The next issue of Sharpe Insights will examine the tax consequences of crowdfunding for donors, donees and charitable recipients in the article “The Future Is Here for Cryptocurrency!” A recent out-of-court settlement agreement between the state of Minnesota attorney general and an online crowdfunding organizer reminds solicitors and funders of significant non-tax risks.
A Noble Goal …
An online crowdfunding campaign was created to pay down the “lunch debts” of students in the St. Paul (MN) Public School System in honor of deceased public school food service worker Philando Castille. Mr. Castille often helped hungry school children by paying for their lunches.
Professor Pamela Fergus tasked her college students to raise funds through youcaring.com as part of an in-class service project. The original goal of $5,000 was easily surpassed. The mother of the decedent became suspicious when no accounting of the funds received was forthcoming. She filed a complaint with the Minnesota attorney general.
… Veers Off Course
Although nearly $200,000 was raised, only $80,000 could be accounted for as used for the intended purpose. In June of 2021, the Charities Division of the Minnesota Attorney General’s Office sued Professor Fergus for failure to spend all the money raised in the name of the decedent. Minnesota Attorney General Keith Ellison ultimately secured the agreement of the defendant to repay the additional $120,000 raised to the Minnesota Attorney General’s Office, which would be responsible for using the funds to retire lunch debts. The defendant did not consent to any wrongdoing in the settlement.
This dispute should also be a reminder to individuals that they could well be subject to charitable solicitation laws because of their crowdfunding campaign. Especially noteworthy was how the attorney general applied the charitable solicitation law even though neither the solicitor nor the intended recipients were charities. Minnesota law imposes on individuals duties that should not be onerous. Specifically, funds should be spent as promised with a full accounting of all funds received to anyone who requests one.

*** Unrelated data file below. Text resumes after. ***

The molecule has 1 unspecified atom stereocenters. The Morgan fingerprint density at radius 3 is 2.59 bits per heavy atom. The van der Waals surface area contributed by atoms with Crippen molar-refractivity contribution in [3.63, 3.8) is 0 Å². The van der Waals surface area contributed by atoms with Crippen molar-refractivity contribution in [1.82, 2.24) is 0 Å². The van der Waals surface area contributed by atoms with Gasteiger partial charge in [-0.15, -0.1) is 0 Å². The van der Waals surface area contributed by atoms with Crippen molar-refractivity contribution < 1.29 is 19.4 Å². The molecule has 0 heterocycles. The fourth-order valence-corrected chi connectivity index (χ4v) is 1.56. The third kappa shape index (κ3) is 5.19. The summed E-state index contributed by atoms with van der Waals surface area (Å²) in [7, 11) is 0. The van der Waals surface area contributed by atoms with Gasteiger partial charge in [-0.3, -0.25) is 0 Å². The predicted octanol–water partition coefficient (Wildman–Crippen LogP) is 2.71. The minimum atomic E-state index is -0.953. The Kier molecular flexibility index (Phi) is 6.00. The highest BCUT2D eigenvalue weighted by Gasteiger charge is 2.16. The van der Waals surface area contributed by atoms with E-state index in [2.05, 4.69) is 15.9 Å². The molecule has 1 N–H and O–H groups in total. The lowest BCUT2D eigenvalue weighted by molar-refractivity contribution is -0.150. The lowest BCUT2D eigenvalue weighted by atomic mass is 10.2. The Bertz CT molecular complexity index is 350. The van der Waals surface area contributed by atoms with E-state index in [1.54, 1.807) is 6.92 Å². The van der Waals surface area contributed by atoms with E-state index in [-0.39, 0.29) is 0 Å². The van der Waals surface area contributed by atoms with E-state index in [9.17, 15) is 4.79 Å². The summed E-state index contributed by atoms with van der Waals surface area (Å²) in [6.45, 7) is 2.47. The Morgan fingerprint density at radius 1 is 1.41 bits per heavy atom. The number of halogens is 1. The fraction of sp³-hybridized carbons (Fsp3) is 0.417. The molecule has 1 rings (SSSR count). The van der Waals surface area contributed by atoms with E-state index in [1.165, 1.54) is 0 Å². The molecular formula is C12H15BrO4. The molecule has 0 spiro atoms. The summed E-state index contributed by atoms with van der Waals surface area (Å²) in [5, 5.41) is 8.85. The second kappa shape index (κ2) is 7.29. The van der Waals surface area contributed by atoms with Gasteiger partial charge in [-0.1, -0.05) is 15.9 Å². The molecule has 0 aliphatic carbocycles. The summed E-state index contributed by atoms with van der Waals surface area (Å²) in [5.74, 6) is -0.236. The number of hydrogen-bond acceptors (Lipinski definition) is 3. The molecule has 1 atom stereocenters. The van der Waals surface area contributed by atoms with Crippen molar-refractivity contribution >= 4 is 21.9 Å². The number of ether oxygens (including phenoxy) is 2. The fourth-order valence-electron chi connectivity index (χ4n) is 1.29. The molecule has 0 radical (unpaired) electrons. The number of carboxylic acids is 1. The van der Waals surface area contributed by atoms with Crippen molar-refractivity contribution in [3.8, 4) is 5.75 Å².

While there may well be jurisdictions where current solicitation laws do not explicitly cover crowdfunding to benefit specific individuals, individuals should consider that all it takes is a complaint submitted to the state’s attorney general to launch an investigation.
Any individual solicitor would be wise to seek legal counsel on the registration requirements of crowdfunding activities.In addition to tax and charitable solicitation rules, there are state and federal fraud laws.
Perhaps the mother of Mr. Castille offered the best reminder and/or warning to fundraisers:
You should put that money where it’s supposed to go. These things are not for your personal gain. It’s not right.
By Professor Christopher P. Woehrle, JD, LLM